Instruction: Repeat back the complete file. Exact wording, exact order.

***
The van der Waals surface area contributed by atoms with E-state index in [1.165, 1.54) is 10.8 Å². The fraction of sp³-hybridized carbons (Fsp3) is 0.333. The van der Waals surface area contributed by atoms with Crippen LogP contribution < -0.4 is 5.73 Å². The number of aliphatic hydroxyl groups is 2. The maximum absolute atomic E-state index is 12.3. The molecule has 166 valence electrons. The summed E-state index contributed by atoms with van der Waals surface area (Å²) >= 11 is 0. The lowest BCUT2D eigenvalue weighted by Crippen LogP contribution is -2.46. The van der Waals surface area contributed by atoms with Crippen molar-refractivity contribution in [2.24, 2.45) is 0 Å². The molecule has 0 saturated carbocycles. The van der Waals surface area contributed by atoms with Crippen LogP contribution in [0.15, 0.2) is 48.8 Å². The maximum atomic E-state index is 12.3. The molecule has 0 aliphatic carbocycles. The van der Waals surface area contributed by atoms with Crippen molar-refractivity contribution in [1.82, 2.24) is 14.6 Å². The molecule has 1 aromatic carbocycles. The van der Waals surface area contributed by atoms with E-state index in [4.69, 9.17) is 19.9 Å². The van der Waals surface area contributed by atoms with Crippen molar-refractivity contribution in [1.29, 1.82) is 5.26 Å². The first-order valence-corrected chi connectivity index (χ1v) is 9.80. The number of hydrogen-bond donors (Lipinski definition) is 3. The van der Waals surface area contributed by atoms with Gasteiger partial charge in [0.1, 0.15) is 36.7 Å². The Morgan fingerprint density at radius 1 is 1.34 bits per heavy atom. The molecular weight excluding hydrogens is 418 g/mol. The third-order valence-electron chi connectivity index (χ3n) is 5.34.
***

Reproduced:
The van der Waals surface area contributed by atoms with E-state index in [1.165, 1.54) is 10.8 Å². The fraction of sp³-hybridized carbons (Fsp3) is 0.333. The van der Waals surface area contributed by atoms with Crippen LogP contribution < -0.4 is 5.73 Å². The number of aliphatic hydroxyl groups is 2. The maximum absolute atomic E-state index is 12.3. The molecule has 166 valence electrons. The summed E-state index contributed by atoms with van der Waals surface area (Å²) >= 11 is 0. The lowest BCUT2D eigenvalue weighted by Crippen LogP contribution is -2.46. The van der Waals surface area contributed by atoms with Crippen molar-refractivity contribution in [2.24, 2.45) is 0 Å². The molecule has 0 saturated carbocycles. The van der Waals surface area contributed by atoms with Crippen LogP contribution in [0.15, 0.2) is 48.8 Å². The maximum atomic E-state index is 12.3. The molecule has 0 aliphatic carbocycles. The van der Waals surface area contributed by atoms with Crippen molar-refractivity contribution in [1.82, 2.24) is 14.6 Å². The molecule has 1 aromatic carbocycles. The van der Waals surface area contributed by atoms with E-state index in [4.69, 9.17) is 19.9 Å². The van der Waals surface area contributed by atoms with Crippen molar-refractivity contribution in [1.29, 1.82) is 5.26 Å². The first-order valence-corrected chi connectivity index (χ1v) is 9.80. The number of hydrogen-bond donors (Lipinski definition) is 3. The van der Waals surface area contributed by atoms with Gasteiger partial charge in [0.1, 0.15) is 36.7 Å². The Morgan fingerprint density at radius 1 is 1.34 bits per heavy atom. The molecular weight excluding hydrogens is 418 g/mol. The third-order valence-electron chi connectivity index (χ3n) is 5.34.